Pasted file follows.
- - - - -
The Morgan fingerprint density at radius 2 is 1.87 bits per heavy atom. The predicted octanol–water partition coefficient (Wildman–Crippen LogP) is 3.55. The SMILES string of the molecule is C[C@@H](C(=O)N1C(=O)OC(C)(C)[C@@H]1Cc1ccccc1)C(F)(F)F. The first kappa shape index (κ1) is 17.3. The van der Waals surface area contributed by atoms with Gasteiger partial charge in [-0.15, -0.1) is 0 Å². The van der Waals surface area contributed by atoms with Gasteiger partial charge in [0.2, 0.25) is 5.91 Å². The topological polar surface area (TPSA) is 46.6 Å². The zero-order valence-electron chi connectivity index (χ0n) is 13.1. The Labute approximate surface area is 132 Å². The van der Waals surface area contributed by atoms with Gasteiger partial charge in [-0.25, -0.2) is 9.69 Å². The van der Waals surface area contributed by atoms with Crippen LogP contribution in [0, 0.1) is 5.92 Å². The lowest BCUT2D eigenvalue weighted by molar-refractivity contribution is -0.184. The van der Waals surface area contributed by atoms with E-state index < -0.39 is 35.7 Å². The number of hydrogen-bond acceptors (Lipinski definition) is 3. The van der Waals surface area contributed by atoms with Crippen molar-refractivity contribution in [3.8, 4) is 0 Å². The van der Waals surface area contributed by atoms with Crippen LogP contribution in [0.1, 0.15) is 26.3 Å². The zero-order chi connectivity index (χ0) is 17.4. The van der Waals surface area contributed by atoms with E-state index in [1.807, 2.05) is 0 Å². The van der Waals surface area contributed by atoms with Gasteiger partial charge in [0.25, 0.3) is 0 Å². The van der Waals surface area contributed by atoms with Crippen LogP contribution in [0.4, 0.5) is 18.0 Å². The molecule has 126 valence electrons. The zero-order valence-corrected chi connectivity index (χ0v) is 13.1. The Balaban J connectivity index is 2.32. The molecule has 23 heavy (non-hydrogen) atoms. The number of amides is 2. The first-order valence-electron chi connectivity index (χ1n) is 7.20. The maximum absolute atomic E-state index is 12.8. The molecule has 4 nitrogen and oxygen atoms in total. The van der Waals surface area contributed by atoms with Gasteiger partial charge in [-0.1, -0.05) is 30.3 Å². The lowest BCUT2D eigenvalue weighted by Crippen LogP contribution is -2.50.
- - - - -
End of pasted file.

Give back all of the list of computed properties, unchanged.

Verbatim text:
The Morgan fingerprint density at radius 2 is 1.87 bits per heavy atom. The predicted octanol–water partition coefficient (Wildman–Crippen LogP) is 3.55. The SMILES string of the molecule is C[C@@H](C(=O)N1C(=O)OC(C)(C)[C@@H]1Cc1ccccc1)C(F)(F)F. The first kappa shape index (κ1) is 17.3. The van der Waals surface area contributed by atoms with Gasteiger partial charge in [-0.15, -0.1) is 0 Å². The van der Waals surface area contributed by atoms with Gasteiger partial charge in [0.2, 0.25) is 5.91 Å². The topological polar surface area (TPSA) is 46.6 Å². The zero-order valence-electron chi connectivity index (χ0n) is 13.1. The Labute approximate surface area is 132 Å². The van der Waals surface area contributed by atoms with Gasteiger partial charge in [-0.25, -0.2) is 9.69 Å². The van der Waals surface area contributed by atoms with Crippen LogP contribution in [0, 0.1) is 5.92 Å². The lowest BCUT2D eigenvalue weighted by molar-refractivity contribution is -0.184. The van der Waals surface area contributed by atoms with E-state index < -0.39 is 35.7 Å². The number of hydrogen-bond acceptors (Lipinski definition) is 3. The van der Waals surface area contributed by atoms with Crippen molar-refractivity contribution in [3.8, 4) is 0 Å². The van der Waals surface area contributed by atoms with Crippen LogP contribution in [0.1, 0.15) is 26.3 Å². The zero-order chi connectivity index (χ0) is 17.4. The van der Waals surface area contributed by atoms with E-state index in [1.807, 2.05) is 0 Å². The van der Waals surface area contributed by atoms with Gasteiger partial charge in [0.25, 0.3) is 0 Å². The van der Waals surface area contributed by atoms with Crippen LogP contribution in [0.4, 0.5) is 18.0 Å². The molecule has 126 valence electrons. The zero-order valence-corrected chi connectivity index (χ0v) is 13.1. The Balaban J connectivity index is 2.32. The molecule has 23 heavy (non-hydrogen) atoms. The number of amides is 2. The first-order valence-electron chi connectivity index (χ1n) is 7.20. The maximum absolute atomic E-state index is 12.8. The molecule has 4 nitrogen and oxygen atoms in total. The van der Waals surface area contributed by atoms with Gasteiger partial charge in [-0.1, -0.05) is 30.3 Å². The lowest BCUT2D eigenvalue weighted by Crippen LogP contribution is -2.50.